“Frederick Sommer: Glue Drawings”

Art, Photography Free
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 (Courtesy Bruce Silverstein)
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Courtesy Bruce Silverstein
Frederick Sommer, Untitled, c. 1950-1955
 (Courtesy Bruce Silverstein)
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Courtesy Bruce Silverstein
Frederick Sommer, Untitled, c. 1956
 (Courtesy Bruce Silverstein)
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Courtesy Bruce Silverstein
Frederick Sommer, Untitled, n.d.
 (Courtesy Bruce Silverstein)
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Courtesy Bruce Silverstein
Frederick Sommer, Untitled, n.d.
 (Courtesy Bruce Silverstein)
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Courtesy Bruce Silverstein
Frederick Sommer, Untitled, n.d.
 (Courtesy Bruce Silverstein)
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Courtesy Bruce Silverstein
Frederick Sommer, Untitled, c.1950-55
 (Courtesy Bruce Silverstein)
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Courtesy Bruce Silverstein
Frederick Sommer, Untitled, c. 1950-1955
 (Courtesy Bruce Silverstein)
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Courtesy Bruce Silverstein
Frederick Sommer, Untitled,c. 1955
 (Courtesy Bruce Silverstein)
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Courtesy Bruce Silverstein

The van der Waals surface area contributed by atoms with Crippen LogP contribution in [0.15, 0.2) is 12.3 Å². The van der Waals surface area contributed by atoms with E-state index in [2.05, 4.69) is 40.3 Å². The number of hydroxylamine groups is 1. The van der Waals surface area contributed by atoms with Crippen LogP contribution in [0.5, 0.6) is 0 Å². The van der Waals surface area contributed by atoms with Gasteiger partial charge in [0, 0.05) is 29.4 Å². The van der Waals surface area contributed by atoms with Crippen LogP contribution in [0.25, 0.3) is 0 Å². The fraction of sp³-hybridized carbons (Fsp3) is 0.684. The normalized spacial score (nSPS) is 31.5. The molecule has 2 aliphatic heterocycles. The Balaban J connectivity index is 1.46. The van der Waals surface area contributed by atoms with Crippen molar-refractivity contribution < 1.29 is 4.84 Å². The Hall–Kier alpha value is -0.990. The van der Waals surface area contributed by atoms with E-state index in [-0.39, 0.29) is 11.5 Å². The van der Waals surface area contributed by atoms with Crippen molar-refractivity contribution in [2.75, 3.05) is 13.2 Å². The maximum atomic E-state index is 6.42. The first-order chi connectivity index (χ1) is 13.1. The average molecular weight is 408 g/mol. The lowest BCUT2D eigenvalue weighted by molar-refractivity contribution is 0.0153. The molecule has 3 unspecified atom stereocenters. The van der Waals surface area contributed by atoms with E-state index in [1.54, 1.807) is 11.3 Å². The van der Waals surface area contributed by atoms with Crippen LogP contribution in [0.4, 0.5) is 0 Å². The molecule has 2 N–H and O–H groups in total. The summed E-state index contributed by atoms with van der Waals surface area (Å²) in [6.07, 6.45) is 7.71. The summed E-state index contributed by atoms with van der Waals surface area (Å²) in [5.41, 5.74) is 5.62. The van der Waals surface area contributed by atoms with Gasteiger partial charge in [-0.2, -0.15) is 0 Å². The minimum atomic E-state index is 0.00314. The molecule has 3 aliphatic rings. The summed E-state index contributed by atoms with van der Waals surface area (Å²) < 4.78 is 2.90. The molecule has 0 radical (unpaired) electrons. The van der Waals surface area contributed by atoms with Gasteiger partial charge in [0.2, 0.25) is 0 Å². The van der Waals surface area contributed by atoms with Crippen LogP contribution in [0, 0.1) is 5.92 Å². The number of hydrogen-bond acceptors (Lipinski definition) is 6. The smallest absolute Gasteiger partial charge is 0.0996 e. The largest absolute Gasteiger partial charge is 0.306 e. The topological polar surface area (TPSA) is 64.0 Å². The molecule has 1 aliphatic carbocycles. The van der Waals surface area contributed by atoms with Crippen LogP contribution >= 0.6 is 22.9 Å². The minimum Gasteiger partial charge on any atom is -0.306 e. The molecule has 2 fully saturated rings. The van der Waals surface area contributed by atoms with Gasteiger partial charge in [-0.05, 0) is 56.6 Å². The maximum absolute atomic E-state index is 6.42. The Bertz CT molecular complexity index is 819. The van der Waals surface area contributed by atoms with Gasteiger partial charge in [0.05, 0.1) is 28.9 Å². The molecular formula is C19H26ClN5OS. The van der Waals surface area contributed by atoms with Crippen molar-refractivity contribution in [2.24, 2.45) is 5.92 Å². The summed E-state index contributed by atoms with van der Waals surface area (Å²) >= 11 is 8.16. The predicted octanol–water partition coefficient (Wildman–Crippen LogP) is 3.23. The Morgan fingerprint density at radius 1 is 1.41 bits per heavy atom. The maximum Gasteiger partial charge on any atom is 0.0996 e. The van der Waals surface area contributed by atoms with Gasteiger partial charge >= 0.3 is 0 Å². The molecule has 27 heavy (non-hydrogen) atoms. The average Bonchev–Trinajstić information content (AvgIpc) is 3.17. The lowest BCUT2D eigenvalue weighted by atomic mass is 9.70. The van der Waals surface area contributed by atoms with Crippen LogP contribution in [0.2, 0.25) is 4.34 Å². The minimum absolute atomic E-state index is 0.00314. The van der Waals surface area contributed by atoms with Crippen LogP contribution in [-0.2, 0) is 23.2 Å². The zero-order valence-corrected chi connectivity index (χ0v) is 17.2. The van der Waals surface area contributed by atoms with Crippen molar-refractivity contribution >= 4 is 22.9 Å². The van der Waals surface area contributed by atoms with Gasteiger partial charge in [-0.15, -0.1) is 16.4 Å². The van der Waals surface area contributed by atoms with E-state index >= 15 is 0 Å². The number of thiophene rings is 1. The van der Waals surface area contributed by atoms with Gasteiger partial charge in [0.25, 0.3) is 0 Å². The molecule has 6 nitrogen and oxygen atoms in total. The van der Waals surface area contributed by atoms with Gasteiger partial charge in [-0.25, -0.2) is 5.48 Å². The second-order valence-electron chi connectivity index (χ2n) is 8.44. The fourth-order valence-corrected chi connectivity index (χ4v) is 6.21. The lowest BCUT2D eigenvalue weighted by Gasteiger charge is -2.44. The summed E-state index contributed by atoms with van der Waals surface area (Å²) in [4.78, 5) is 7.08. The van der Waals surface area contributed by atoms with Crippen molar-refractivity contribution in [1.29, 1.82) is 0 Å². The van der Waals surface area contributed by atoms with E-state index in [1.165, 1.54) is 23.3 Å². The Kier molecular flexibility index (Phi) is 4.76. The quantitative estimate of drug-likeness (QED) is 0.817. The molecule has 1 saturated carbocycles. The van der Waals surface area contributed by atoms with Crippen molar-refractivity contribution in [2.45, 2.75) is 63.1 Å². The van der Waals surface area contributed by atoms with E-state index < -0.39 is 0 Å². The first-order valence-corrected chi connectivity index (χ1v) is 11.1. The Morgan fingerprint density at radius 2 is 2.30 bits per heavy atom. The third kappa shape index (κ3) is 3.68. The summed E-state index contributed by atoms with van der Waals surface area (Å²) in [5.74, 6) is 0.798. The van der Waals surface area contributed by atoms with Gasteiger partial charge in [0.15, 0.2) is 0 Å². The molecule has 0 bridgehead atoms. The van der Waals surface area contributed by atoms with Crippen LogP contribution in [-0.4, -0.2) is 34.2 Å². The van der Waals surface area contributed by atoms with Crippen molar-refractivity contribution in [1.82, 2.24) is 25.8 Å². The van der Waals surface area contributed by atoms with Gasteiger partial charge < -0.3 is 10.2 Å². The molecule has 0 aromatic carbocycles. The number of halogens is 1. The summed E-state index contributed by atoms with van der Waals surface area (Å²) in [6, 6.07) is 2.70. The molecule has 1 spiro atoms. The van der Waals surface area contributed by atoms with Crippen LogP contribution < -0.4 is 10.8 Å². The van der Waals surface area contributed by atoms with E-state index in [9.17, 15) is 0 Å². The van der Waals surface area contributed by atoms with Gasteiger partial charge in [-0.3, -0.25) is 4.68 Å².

Frederick Sommer, Untitled, n.d.
 (Courtesy Bruce Silverstein)
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Courtesy Bruce Silverstein
Frederick Sommer, Untitled, 1955
 (Courtesy Bruce Silverstein)
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Courtesy Bruce Silverstein
Frederick Sommer, Untitled (Cut Paper), c. 1967
 (Courtesy Bruce Silverstein)
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Courtesy Bruce Silverstein
Frederick Sommer, Untitled (Model with Cut Paper), 1963

Frederick Sommer (1905–1999) is most famous for his photographs from the 1940s that combine Surrealism’s uncanniness with taut formalism: abstracted horizonless, pictures of the American desert; studies of animal carcasses; portraits of his neighbors (including Max Ernst) in Prescott, Arizona; and arrangements of chicken entrails or found objects. But he also worked in other mediums, including drawing, painting and “cameraless” photography.

Sommer’s small-scale drawings, made with colored glue on black paper, date mostly from the 1950s and roam from calligraphic to cartoonish to biomorphic. Many echo his earlier photographs. A collection of meandering lines and watery blobs recall his still lifes of poultry parts. A grouping of brown, gray and gold amoeba-like shapes, sprouting limblike protrusions, resemble pictures of dead coyotes desiccated by the sun.

Rounding out the show are examples of Sommer’s later set-up photographs. Employing cut paper and accordion-folded reproductions of Durer engravings, they anticipate the work of such contemporary artists as Eileen Quinlan. Neither they nor the glue drawings have the force and finish of Sommer’s greatest photographs. But they’re wonderfully of apiece with them and with the artist’s singular, consistent and encompassing vision.—Anne Doran

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